You can deduct the part of your costs that relates to your work space, such as the cost of electricity, heating, maintenance, property taxes, and home insurance. However, you cannot deduct mortgage interest or capital cost allowance.

To calculate the percentage of work-space-in-the-home expenses you can deduct, use a reasonable basis, such as the area of the work space divided by the total finished area (including hallways, bathrooms, kitchens, etc.). For maintenance costs, it may not be appropriate to use a percentage of these costs. For example, if the expenses you paid (such as cleaning materials or paint) were to maintain a part of the house that was not used as a work space, then you cannot deduct any part of them. Alternatively, if the expenses you paid were to maintain the work space only, then you may be able to deduct all or most of them.

If your office space is in a rented house or apartment where you live, deduct the percentage of the rent and any maintenance costs you paid that relate to the work space.

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Will the proposed tax measures help cooling the hot Canadian housing market?

 

Years of low interest rates and changes in the way real estate markets are operating in Canada are fueling the price increase in various pockets of the country. More and more people are raising concerns about sustainability and affordability of houses by Canadians. To address those concerns and Federal government has announced changes in rules relating to mortgage financing and mortgage insurance. It has also proposed income tax measures which will impact the real estate transactions going forward.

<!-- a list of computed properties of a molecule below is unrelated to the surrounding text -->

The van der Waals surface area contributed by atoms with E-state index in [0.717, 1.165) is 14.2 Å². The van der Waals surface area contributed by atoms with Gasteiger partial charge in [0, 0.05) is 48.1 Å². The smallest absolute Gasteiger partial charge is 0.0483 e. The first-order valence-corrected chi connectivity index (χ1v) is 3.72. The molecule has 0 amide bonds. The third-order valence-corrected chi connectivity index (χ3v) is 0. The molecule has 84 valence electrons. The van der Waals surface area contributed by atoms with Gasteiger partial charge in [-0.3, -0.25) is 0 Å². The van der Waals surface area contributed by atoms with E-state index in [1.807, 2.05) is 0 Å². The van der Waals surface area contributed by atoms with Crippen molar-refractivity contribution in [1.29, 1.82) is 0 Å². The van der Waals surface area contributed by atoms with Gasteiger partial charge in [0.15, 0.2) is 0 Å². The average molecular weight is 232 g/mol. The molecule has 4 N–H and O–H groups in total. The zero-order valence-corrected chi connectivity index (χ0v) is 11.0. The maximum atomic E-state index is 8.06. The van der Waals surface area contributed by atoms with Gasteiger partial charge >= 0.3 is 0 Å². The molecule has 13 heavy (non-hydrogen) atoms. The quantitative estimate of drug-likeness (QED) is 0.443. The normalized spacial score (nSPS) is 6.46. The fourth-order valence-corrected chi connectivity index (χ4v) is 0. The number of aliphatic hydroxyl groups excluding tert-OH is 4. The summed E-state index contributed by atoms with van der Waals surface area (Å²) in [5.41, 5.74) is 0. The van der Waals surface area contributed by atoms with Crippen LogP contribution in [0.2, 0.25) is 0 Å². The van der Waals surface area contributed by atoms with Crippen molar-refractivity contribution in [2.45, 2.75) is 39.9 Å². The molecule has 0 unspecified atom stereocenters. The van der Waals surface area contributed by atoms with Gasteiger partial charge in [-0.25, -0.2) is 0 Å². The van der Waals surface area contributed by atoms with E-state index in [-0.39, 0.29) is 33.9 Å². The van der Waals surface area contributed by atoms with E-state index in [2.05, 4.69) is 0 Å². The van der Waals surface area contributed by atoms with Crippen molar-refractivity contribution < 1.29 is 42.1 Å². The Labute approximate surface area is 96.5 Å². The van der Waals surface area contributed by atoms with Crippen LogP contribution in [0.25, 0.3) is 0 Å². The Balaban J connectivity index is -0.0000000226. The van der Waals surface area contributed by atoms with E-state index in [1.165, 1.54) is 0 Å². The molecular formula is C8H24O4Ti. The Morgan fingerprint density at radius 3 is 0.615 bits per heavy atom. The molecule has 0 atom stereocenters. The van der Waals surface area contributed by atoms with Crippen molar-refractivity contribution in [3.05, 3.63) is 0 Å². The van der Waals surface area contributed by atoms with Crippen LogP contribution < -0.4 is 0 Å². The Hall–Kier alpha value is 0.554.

Proposed income tax measures are explained in following paragraphs.

Currently, homeowners disposing of their principal residence, are exempt from capital gains taxation (“the principal residence exemption”). The exemption is available only to Canadian resident individuals and trusts. This exemption is further limited by the rule that, families are able to designate only one property as the family’s principal residence for any given year. 

As per the Department of Finance, the proposed tax measures would improve tax fairness and the integrity of the tax system. Under these measures:

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Why is it important to file the tax returns on time ?

As an individual and/or business, it is always recommended to file your tax returns on time not only to keep your affairs well organized and up-to-date, but also to stay on top of the your financial affairs. If any taxes are owing, It also make sense to file tax returns on time because of interest and penalties associated with late filing.

In order to explain the above point, lets look at an example where an individual tax return for 2015 was filed late by two months and $1,000 was owing in taxes. There will be a late filing penalty of 5% ($50) of tax owing that will be charged. In addition to the penalty, an interest @ 1% for each full month will also be charged. In this example, the return was filed late by two months, so a total of 2% ($20) of taxes owing will be charged. Because of late filing the taxpayer got penalized by a total of 7% of taxes owing. Maximum period for which the interest can be charged in this event is 12 months.